|Minnesota man accused of Army ID theft
A Minnesota National Guard member and self-described commander of a militia group is accused of stealing classified information from his former military unit at Fort Bragg, N.C.
|Girl's mother praises boy's kissing suspension
The mother of a girl involved in the case of a 6-year-old Colorado boy who was suspended for giving a classmate unwanted kisses says the school did the right thing.
|FDA targets antibiotics in meat
The Food and Drug Administration is taking new action to help phase out the use of antibiotics in meat.
|In protest, Festivus pole put up at Florida Capitol
To protest a Nativity scene, a Florida man has put up a Festivus pole with beer cans at the state Capitol.
|California halting Sriracha sauce shipments
The Southern California-based maker of Sriracha says it can't ship any more of its popular hot sauces to food distributors until next month because the state Department of Public Health is now enforcing stricter guidelines.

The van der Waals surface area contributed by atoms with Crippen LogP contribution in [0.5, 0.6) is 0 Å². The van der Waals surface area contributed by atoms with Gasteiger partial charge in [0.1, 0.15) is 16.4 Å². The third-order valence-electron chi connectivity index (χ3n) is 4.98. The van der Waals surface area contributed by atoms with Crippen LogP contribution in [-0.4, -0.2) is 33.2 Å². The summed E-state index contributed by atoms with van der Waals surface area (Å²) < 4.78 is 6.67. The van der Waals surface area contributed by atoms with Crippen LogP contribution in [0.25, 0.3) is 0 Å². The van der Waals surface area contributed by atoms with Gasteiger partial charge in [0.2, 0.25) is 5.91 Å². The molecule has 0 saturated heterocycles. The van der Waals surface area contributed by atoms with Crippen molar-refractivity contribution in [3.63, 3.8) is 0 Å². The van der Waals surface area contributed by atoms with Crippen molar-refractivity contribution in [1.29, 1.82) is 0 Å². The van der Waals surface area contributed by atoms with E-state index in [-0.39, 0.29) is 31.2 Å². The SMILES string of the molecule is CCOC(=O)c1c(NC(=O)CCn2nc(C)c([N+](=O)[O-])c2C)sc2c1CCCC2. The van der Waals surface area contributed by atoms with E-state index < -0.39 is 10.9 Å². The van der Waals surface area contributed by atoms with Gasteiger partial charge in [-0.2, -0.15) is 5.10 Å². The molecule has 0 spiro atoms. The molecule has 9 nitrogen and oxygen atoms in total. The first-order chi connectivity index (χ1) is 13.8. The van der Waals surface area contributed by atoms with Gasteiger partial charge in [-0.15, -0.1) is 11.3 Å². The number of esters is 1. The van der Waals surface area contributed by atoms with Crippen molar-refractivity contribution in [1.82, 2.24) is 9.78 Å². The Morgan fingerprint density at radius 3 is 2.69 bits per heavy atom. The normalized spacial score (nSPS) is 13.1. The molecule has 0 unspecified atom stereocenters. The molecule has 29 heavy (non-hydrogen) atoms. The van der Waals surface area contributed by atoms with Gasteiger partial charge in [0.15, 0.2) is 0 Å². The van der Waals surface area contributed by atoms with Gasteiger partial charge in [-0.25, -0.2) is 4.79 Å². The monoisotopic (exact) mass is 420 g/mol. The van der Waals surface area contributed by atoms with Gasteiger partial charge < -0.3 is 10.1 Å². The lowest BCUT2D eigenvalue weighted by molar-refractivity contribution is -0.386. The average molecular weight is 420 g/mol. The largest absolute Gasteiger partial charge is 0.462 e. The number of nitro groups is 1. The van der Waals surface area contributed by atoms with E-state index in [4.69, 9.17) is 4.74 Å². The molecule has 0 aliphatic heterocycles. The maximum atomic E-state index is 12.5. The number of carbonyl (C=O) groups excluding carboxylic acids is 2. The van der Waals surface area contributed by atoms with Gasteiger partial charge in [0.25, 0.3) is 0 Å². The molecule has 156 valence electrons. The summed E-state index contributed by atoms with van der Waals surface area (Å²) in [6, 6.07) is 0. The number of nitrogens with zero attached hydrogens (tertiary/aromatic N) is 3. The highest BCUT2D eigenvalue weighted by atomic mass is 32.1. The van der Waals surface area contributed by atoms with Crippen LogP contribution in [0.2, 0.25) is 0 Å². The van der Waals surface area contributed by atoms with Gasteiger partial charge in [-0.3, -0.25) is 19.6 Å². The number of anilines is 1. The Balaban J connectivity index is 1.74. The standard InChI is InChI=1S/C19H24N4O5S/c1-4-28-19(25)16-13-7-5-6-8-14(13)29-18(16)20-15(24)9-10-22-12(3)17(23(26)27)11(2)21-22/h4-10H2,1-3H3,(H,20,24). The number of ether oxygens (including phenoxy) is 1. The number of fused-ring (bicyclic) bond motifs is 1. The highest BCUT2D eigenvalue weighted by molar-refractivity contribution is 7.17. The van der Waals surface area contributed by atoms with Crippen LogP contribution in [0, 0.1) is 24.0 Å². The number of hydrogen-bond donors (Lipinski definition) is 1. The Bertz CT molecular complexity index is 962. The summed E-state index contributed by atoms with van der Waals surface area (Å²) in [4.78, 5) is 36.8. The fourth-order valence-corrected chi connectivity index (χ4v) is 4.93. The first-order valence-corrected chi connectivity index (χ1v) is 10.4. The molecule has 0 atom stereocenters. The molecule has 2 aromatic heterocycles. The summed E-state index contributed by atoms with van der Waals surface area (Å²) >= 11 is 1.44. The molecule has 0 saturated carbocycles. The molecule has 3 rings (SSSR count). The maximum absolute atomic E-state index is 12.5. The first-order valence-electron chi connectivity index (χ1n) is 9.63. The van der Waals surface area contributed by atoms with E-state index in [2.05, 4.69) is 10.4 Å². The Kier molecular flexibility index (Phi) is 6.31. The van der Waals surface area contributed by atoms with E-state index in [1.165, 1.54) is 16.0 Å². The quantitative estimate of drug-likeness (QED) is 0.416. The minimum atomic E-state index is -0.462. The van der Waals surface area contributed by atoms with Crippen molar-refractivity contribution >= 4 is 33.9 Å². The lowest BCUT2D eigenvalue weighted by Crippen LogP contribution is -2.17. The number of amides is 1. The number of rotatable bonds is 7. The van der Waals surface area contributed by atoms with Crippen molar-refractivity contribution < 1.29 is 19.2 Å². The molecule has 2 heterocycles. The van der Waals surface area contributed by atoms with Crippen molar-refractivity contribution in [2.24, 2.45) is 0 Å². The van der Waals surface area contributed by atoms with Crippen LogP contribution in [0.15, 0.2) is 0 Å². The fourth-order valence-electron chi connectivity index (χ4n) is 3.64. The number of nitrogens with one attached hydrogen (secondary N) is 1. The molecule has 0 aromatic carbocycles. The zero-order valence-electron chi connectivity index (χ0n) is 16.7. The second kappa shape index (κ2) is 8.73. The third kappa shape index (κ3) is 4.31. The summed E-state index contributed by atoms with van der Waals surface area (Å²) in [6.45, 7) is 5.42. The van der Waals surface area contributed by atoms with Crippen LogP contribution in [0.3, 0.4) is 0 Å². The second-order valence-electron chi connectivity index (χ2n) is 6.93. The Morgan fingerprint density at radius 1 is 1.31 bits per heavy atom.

|Western governors gather in Las Vegas for meeting
Leaders from around the West are meeting in Las Vegas to discuss land use, wildfires and environmental conservation.
|Subpoenas related to Georgia Gov. ethics complaints
Two employees of the state ethics commission have received federal grand jury subpoenas seeking documents regarding ethics complaints involving Georgia Gov. Nathan Deal, according to two people with knowledge of the case.
|Health chief sees 'positive trends' on federal website
As consumers face a Dec. 23 enrollment deadline if they want to have coverage on the first of the year, the federal health insurance website serving 36 states continues to have issues. Just yesterday, there was an extended maintenance outage.
|DHS fires employee for running racist website
The U.S. Homeland Security Department has fired an employee who runs a website predicting and advocating a race war, about four months after he was put on paid administrative leave, officials said Wednesday.
|Pilot of Asiana 747 was worried about landing, NTSB says
The pilot of the Asiana Airlines jet that crashed in San Francisco last summer was worried about landing, because a system used to guide planes down was turned off at the time, testimony revealed Wednesday.